Antioxidants are chemicals which can prevent or slow cell damage by removing potentially damaging oxidising agents such as ‘free radicals’ (more on those later).
Antioxidants can be both naturally occurring (i.e. those found most commonly in fruit, vegetables and matcha tea) as well produced artificially and made into supplements
There are a wide range of antioxidants which provide benefits to different parts of the body. For example, beta-carotene (and other carotenoids) is very beneficial to eye health; lycopene is beneficial for helping maintain prostate health; flavonoids are especially beneficial for heart health; and proanthocyanidins are beneficial for urinary tract health.
Free radicals are atoms which have been damaged by oxygen and are ‘broken’ (contain unpaired electrons). They then tend to latch on to other cells in a bid to stabilise the atom and find electrons, which causes these cells to also break. When these cells contain DNA the exposure to oxygen and the free radicals can affect the cell structure which is linked to degenerative diseases such as cancer, heart disease, diabetes, arthritis, Parkinson’s and Alzheimer’s.
Antioxidants are one of the first lines of defense that the body employs to keep free radicals in check and prevent them from causing a domino effect of damage on other cells. Antioxidant compounds can help to stabilise free radicals so they don’t impact on nearby cells as well as helping to repair cell damage.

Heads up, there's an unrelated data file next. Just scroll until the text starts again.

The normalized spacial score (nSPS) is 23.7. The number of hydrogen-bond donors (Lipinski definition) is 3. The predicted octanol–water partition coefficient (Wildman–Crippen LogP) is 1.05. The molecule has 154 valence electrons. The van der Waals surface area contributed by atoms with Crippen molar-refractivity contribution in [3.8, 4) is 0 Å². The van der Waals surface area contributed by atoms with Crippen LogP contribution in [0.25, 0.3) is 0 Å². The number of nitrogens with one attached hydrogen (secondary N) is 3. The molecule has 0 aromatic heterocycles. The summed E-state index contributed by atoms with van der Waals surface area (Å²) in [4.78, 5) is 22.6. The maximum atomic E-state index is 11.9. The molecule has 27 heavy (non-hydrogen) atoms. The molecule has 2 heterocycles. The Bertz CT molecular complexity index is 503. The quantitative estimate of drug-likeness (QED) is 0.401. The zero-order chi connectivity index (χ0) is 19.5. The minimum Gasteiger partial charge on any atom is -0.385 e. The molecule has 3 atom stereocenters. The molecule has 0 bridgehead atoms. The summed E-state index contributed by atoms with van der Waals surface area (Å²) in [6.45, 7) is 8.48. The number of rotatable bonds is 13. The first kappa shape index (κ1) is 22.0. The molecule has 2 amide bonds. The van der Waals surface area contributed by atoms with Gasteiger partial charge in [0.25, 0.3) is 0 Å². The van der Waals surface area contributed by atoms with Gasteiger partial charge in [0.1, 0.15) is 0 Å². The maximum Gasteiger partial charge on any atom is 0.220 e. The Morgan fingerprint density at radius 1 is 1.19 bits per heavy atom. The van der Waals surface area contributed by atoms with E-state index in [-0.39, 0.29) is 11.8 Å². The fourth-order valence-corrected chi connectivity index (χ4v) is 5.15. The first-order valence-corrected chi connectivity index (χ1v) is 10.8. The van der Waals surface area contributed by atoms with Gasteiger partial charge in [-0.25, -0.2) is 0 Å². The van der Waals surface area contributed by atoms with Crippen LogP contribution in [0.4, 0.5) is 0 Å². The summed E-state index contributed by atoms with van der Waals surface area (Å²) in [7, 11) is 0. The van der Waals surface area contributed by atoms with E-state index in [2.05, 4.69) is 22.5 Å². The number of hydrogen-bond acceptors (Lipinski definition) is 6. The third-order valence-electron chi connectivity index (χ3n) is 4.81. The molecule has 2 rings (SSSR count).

The human body naturally produces free radicals and the antioxidants to counteract their damaging effects. However, in most cases, free radicals far outnumber the naturally occurring antioxidants and in today’s polluted world the body can struggle to keep up! In order to maintain the balance, a continual supply of external sources of antioxidants is necessary in order to obtain the maximum benefits of antioxidants.
Skin, in particular, is at risk of attack from many free radicals due to exposure to ultraviolet light. Oxygen damage is considered one of the primary contributors to sunburn, premature aging and skin cancers. A combinations of antioxidants e.g. astaxanthin, beta-carotene and vitamin E, is one of the most powerful ways of helping protect the skin.
Green tea is packed with antioxidants such as flavonoids and catechins. Matcha powder is the most concentrated and pure form of drinking this goodness, although you need to be careful that the matcha powder or matcha tea you choose is 100% matcha and 100% organic so that no nasties have been added.
Not only can you drink matcha tea but you can also use the matcha powder as a base for face masks or scrubs to get the antioxidants directly onto the skin. (You can read more here on our beauty blog how to make a facemask.)
Never run out of your favourite matcha tea, subscribe here to receive it monthly to your door and with a 20% discount
Comments will be approved before showing up.